We live in zone 6a and I have been gardening and cooking for years. This blog is an opportunity for me to share with you my success and those failures that come about on occasion. Plus, I want to hear from all the gardeners and bakers and cooks out there and learn from you. Feel free to share your ideas.

Monday, May 28, 2012

Jim Lahey's No Knead Pizza Dough

 Saturday I made Jim Lahey's No Knead Pizza Dough, which we will make pizza with tonight. It really was incredibly easy to make the dough, and  it doubled in about 18 hours. I have just enough basil from the garden  to use on the pizzas tonight, and my husband has made homemade sauce.Pictures to come later.

There is a great video at serious eats that can take you through it step by step.


Makes 4 balls of dough, enough for 4 pizzas, active time 10 minutes, total time 8 to 18 hours
  • 500 grams (17 ½ ounces or about 3 ¾ cups) all-purpose flour, plus more for shaping the dough
  • 1 gram (1/4 teaspoon) active dry yeast
  • 16 grams (2 teaspoons) fine sea salt
  • 350 grams (1 ½ cups) water


  1. In a medium bowl, thoroughly blend the flour, yeast, and salt. Add the water and, with a wooden spoon or your hands, mix thoroughly.

  2. Cover the bowl with plastic wrap or a kitchen towel and allow it to rise at room temperature (about 72°F) for 18 hours or until it has more than doubled. It will take longer in a chilly room and less time in a very warm one.

  3. Flour a work surface and scrape out the dough. Divide it into 4 equal parts and shape them: For each portion, start with the right side of the dough and pull it toward the center; then do the same with the left, then the top, then the bottom. (The order doesn’t actually matter; what you want is four folds.) Shape each portion into a round and turn seam side down. Mold the dough into a neat circular mound. The mounds should not be sticky; if they are, dust with more flour.

  4. If you don’t intend to use the dough right away, wrap the balls individually in plastic and refrigerate for up to 3 days. Return to room temperature by leaving them out on the counter, covered in a damp cloth, for 2 to 3 hours before needed.

    Here are further directions from Bon Appetit for baking the pizza. I used pizza pans and have not tried using my pizza stone yet. I did not preheat the oven for an hour, but preheated it for about 15 minutes

To Make the Pizzas

  • During the last hour of dough's resting, prepare oven: If using a pizza stone, arrange a rack in upper third of oven and place stone on rack; preheat oven to its hottest setting, 500°–550°, for 1 hour. If using a baking sheet, arrange a rack in middle of oven and preheat to its hottest setting, 500°–550°. (You do not need to preheat the baking sheet.)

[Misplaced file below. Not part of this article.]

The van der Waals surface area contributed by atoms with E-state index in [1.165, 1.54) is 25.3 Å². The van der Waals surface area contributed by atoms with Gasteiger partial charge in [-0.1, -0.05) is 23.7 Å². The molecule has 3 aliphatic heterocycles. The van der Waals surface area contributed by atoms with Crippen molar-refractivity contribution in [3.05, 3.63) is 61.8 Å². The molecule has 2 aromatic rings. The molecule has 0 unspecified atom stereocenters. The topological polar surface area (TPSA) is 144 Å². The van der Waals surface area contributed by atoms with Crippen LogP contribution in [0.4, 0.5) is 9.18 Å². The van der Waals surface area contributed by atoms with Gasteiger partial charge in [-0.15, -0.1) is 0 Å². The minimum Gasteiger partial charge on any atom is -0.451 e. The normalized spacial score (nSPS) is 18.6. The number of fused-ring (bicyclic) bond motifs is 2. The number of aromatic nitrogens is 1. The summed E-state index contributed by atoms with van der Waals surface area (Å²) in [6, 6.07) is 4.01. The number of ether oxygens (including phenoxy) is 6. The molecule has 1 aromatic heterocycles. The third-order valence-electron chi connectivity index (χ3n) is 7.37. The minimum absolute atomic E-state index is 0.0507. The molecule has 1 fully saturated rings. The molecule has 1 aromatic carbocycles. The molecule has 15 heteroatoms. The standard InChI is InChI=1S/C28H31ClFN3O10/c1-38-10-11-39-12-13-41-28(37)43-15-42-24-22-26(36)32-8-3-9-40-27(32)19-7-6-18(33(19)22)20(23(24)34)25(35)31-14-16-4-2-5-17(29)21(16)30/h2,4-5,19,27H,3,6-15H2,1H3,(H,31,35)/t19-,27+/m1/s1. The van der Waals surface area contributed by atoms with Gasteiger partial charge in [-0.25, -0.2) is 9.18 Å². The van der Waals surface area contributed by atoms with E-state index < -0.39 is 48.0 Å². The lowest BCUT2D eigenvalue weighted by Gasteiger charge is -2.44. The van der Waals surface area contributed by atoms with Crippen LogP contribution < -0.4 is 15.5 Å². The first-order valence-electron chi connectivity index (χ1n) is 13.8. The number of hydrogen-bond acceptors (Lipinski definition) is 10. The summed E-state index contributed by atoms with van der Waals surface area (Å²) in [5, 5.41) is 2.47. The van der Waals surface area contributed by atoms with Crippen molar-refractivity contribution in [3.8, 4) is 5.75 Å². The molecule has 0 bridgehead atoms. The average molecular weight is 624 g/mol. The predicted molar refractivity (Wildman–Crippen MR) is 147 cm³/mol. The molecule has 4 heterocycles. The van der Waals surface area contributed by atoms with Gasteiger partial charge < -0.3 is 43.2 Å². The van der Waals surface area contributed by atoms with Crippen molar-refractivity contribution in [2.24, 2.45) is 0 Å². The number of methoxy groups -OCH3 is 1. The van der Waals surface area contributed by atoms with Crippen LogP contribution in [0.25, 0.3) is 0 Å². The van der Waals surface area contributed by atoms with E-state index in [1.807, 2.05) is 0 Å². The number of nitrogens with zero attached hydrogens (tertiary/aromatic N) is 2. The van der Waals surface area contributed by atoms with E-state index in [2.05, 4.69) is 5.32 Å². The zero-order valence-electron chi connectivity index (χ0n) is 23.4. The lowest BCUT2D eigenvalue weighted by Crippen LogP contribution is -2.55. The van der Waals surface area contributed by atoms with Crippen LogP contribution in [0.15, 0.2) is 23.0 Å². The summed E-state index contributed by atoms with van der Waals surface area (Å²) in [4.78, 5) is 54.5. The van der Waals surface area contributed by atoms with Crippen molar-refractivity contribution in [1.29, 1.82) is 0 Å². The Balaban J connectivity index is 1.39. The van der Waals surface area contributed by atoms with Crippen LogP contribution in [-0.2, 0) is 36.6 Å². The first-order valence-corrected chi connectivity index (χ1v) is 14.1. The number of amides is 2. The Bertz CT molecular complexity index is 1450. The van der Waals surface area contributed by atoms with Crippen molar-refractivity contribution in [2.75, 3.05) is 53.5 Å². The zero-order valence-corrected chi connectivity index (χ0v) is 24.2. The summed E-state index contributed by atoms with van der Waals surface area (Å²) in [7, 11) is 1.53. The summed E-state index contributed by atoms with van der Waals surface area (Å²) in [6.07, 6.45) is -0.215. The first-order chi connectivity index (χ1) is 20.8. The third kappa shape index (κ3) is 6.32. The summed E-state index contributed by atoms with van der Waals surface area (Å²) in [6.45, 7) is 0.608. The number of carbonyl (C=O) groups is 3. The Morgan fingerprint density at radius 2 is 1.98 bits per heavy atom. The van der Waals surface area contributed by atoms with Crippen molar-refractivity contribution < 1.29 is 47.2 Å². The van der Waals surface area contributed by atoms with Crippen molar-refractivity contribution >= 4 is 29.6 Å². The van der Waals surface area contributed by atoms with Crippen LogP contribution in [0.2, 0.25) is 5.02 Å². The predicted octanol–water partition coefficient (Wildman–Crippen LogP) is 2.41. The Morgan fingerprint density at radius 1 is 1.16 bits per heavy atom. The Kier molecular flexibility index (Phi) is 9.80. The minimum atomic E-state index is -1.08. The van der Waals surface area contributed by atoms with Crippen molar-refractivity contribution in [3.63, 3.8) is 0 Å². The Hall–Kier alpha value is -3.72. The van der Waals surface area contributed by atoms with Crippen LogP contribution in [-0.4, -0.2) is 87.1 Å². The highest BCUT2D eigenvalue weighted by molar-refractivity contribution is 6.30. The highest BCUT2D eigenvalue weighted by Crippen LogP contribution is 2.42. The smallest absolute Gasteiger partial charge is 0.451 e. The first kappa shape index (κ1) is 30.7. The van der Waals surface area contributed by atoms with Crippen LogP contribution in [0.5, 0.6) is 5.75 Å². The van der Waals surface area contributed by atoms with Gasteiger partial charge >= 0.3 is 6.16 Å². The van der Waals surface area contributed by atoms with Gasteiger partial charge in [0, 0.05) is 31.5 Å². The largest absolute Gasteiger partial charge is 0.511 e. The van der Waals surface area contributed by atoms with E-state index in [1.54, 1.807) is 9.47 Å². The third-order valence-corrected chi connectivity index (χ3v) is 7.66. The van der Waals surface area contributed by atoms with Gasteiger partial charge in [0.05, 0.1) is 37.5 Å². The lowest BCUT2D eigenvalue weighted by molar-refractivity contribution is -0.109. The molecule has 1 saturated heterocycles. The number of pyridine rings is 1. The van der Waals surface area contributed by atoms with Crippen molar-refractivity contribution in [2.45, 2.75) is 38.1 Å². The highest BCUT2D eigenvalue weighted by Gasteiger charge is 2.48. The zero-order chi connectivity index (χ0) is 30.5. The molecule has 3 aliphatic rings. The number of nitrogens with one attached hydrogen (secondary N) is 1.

• Working with 1 dough ball at a time, dust dough generously with flour and place on a floured work surface. Gently shape dough into a 10"–12" disk.

If Using Pizza Stone

  • When ready to bake, increase oven heat to broil. Sprinkle a pizza peel or rimless (or inverted rimmed) baking sheet lightly with flour. Place dough disk on prepared peel and top with desired toppings.
  • Using small, quick back-and-forth movements, slide pizza from peel onto hot pizza stone. Broil pizza, rotating halfway, until bottom of crust is crisp and top is blistered, 5–7 minutes.
  • Using peel, transfer to a work surface to slice. Repeat, allowing pizza stone to reheat under broiler for 5 minutes between pizzas.

If Using a Baking Sheet

  • Arrange dough disk on baking sheet; top with desired toppings. Bake pizza until bottom of crust is crisp and top is blistered, about 10 minutes. Transfer to a work surface to slice. Repeat with remaining pizzas.


  1. What a great pizza dough recipe. I like that it makes more than you need. Thanks!

  2. This would be fun to do with with guests who were game for making their own pizza. You could prepare the dough and toppings in advance and invite them over for a pizza party.

  3. OH MY GOSH! I keep telling 2nd Man to make some pizza dough and he has the idea it will be a bit complicated (and of course he makes complicated artisan breads all the time, so go figure, ha). Heck, I'm no baker and I think I could do it. Thank you for sharing it, I'm going to see if we can tackle it this coming weekend. I'll let you know how it goes,

    1. 1st Man you can easily make this. Gardening is more difficult than this dough. You don't even have to have warm water for the yeast which can be the tricky part. You just mix all the ingredienta together and that is it. I cannot imagine how anything could go wrong with the dough. I know you can do this.